The European Broadcasting Union (EBU) will be leading trials with several EBU Members and industry partners of production workflows to shoot, process, record, and distribute live Ultra High Definition (UHD) content, with High Frame Rates (HFR), High Dynamic Range (HDR), and Next Generation Audio (NGA), at the 2018 European Athletics Championships in Berlin. The event is part of the multi-sport European Championships taking place in Glasgow and Berlin (2nd-12th August).
The 1080p100 programme will also include Next Generation Audio (NGA) sound in the form of 4+7+0 channel and scene-based beds, with four additional interactive mono object signals for two commentaries and two audio descriptions.
The trials involve the world’s first live distribution of UHD content with both HDR (HLG/BT.2100) and HFR (100 frames per second, 2160p100). Current state-of-the-art live broadcasts don’t exceed a field or frame rate of 50Hz in Europe, and HD interlaced (1080i25) is still the dominant broadcast emission format even though commercial encoders and TV sets manage up to 2160p50 resolution.
In Berlin, a 2160p100 HLG/BT.2020 production workflow will be set up in collaboration with EBU Members BBC, France Télévisions, IRT, RAI and ZDF, and a range of technology partners. The 2160p100 feed will be used to derive two additional 1080p100 and 1080p50 signals. These three feeds will then be encoded in HEVC and multiplexed for a live transmission via the Eurovision satellite network to RAI's experimental test bed in the Aosta Valley, Italy, and via the Eurovision Fibre infrastructure to the European Championships Broadcast Operations Centre (BOC) based at BBC Glasgow.
The 1080p100 programme will also include Next Generation Audio (NGA) sound in the form of 4+7+0 channel and scene-based beds, with four additional interactive mono object signals for two commentaries and two audio descriptions. NGA is commonly thought of as providing immersive experiences, but also enables additional features, such as personalization, accessibility and interactivity, by means of “objects”.
These trials would not be possible without the help and the support of several technology providers, in particular (in alphabetical order): ATEME encoding and remuxing technologies for the 1080p100 feed with all NGA flavours; Dolby immersive and object-based audio technology (AC4); Ericsson contribution technology (HEVC, MPEG-H Audio) for 2160p50; EVS server for near real-time 2160p100 editing; Fraunhofer IIS immersive and object-based audio technology (MPEG-H Audio); Jünger Audio 3D audio monitoring and authoring units (MPEG-H Audio); KaiMedia encoding technology (HEVC, MPEG-H Audio) for 2160p50; Klang and Areitec 3D audio monitoring over headphones; LG prototype OLED TV sets capable of decoding the live UHD streams with HFR (2160p100Hz), HDR (HLG & PQ), and NGA (Dolby AC-4); NTT encoding technology for the 2160p100 signal; bcom scene-based production tools and Qualcomm compression technology (MPEG-H Audio); Rohde & Schwarz servers for uncompressed recording; Schoeps and Areitec ORTF-3D microphone outdoor set; Sony XVS video switcher, PWS Live production server and storage solutions configured for a 2160p100 video production workflow and HDR acquisitions, plus one complete Sony UHD camera and 2160p50 picture monitoring; Solid State Logic System T S300-32 mixing console with 3D panning and Network I/O; TPC, the Swiss broadcaster’s operational subsidiary, will supply two other complete cameras, and a fourth camera will be provided by AMP Visual.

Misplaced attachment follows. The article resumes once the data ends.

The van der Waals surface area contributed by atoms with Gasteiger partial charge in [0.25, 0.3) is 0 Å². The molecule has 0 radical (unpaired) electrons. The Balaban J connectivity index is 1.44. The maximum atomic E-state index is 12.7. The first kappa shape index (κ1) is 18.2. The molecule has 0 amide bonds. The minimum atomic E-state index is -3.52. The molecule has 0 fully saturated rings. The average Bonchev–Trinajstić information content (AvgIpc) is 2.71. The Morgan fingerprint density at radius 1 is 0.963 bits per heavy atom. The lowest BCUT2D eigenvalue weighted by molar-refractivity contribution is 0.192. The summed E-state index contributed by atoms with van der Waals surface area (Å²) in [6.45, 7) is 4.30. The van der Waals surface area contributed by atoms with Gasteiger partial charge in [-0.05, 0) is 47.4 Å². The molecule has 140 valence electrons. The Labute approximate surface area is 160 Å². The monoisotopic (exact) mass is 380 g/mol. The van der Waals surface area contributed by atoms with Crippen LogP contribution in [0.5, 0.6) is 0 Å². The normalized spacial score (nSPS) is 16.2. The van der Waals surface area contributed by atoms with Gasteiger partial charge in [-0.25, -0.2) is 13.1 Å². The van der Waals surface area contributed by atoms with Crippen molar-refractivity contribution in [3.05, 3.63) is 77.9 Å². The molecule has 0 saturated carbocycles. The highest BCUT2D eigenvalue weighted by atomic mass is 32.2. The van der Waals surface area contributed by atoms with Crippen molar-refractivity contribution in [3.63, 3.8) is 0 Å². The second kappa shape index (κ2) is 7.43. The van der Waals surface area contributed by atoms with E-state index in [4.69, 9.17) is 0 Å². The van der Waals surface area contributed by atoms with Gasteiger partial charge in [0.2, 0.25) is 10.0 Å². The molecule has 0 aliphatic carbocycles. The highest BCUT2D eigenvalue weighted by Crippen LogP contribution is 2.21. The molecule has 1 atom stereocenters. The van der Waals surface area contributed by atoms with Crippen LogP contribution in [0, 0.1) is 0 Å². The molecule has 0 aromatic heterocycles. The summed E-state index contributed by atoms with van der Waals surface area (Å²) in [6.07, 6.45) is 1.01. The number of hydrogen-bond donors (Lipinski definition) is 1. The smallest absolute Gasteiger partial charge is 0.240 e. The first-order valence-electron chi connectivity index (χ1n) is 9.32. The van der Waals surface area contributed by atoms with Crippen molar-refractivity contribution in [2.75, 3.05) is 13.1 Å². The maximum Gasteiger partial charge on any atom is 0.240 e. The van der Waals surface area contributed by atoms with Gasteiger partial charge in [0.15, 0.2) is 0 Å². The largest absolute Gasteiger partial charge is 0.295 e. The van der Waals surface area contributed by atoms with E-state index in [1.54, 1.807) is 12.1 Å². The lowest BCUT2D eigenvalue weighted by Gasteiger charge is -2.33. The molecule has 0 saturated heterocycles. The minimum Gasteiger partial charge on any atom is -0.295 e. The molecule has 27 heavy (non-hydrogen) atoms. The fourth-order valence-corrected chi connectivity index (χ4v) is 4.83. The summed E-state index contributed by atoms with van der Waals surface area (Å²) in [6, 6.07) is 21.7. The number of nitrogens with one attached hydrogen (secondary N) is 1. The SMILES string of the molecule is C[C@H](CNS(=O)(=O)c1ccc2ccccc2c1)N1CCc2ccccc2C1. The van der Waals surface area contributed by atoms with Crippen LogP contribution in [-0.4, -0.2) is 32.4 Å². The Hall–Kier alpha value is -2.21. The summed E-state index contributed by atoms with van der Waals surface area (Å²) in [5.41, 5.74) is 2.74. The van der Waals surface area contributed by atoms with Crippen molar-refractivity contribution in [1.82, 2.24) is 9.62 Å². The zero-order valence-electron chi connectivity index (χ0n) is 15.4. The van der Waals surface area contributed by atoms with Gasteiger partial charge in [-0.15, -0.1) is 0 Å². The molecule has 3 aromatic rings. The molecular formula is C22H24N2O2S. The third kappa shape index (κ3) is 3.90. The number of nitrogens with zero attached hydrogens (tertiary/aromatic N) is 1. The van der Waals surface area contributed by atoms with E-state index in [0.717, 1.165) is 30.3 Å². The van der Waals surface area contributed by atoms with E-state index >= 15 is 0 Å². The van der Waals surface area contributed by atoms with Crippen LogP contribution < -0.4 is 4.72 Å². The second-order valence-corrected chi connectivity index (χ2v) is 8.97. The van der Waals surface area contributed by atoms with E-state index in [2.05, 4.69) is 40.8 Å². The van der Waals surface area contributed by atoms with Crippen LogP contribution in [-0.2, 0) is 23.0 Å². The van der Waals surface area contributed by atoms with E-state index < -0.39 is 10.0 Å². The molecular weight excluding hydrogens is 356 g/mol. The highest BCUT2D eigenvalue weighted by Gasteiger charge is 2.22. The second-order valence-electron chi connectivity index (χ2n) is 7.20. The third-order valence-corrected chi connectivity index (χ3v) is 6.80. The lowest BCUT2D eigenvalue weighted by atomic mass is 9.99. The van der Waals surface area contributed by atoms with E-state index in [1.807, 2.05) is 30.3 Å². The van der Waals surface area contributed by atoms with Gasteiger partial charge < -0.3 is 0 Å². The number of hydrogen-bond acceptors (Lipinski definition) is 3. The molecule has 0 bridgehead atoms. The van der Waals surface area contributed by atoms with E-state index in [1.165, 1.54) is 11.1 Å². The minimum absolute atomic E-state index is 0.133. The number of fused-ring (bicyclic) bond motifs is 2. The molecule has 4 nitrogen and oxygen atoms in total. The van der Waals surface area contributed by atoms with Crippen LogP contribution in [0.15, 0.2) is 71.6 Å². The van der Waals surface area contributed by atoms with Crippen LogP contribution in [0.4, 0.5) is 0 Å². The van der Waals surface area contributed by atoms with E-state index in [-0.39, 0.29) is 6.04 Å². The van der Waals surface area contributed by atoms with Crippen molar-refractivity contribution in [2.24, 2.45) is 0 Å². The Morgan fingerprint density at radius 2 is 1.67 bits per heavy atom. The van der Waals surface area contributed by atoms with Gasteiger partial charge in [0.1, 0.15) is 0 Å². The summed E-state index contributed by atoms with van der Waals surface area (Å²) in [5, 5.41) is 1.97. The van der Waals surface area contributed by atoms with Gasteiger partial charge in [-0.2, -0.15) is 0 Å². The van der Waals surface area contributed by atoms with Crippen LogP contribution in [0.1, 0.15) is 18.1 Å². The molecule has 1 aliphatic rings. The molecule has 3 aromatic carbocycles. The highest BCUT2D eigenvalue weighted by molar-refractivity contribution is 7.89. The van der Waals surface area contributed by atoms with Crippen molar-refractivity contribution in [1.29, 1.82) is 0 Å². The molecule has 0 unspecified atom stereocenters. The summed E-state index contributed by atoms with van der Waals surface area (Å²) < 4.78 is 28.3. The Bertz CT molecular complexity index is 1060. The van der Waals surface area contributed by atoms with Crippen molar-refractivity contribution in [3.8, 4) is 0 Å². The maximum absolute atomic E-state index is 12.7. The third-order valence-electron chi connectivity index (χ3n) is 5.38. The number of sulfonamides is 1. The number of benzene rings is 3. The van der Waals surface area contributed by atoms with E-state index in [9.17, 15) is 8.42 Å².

The trials will enable all participants to build their understanding of the state of the art in immersive Sports content production and its strategic potential. Some clips may also become available for public dissemination and for technical and scientific testing purposes.
SSL’s immersive audio implementation for System T places support of Next Gen Audio for ATSC 3.0, Dolby Atmos, and MPEG-H at the heart of the console architecture. With the emergence of 3D Immersive Audio in broadcast as well as in film, SSL’s new 3-axis co-ordinate panning for System T incorporates 2- or 4-channel overhead speakers into the available channel and bus formats. As well as positioning mono and stereo sources in a 3D sound field, System T can accept multichannel 3D sources and fine tune their spatial components as they are added to the final production mix. This is essential in multilingual sports productions where effects and ambience multichannel 3D ‘beds’ will be used extensively as the basis of the individual program mixes. Other Immersive additions include intelligent downmixing facilities, a 3D monitoring section with 49 12-channel inputs, and an extensive set of processing tools for the new wide architecture.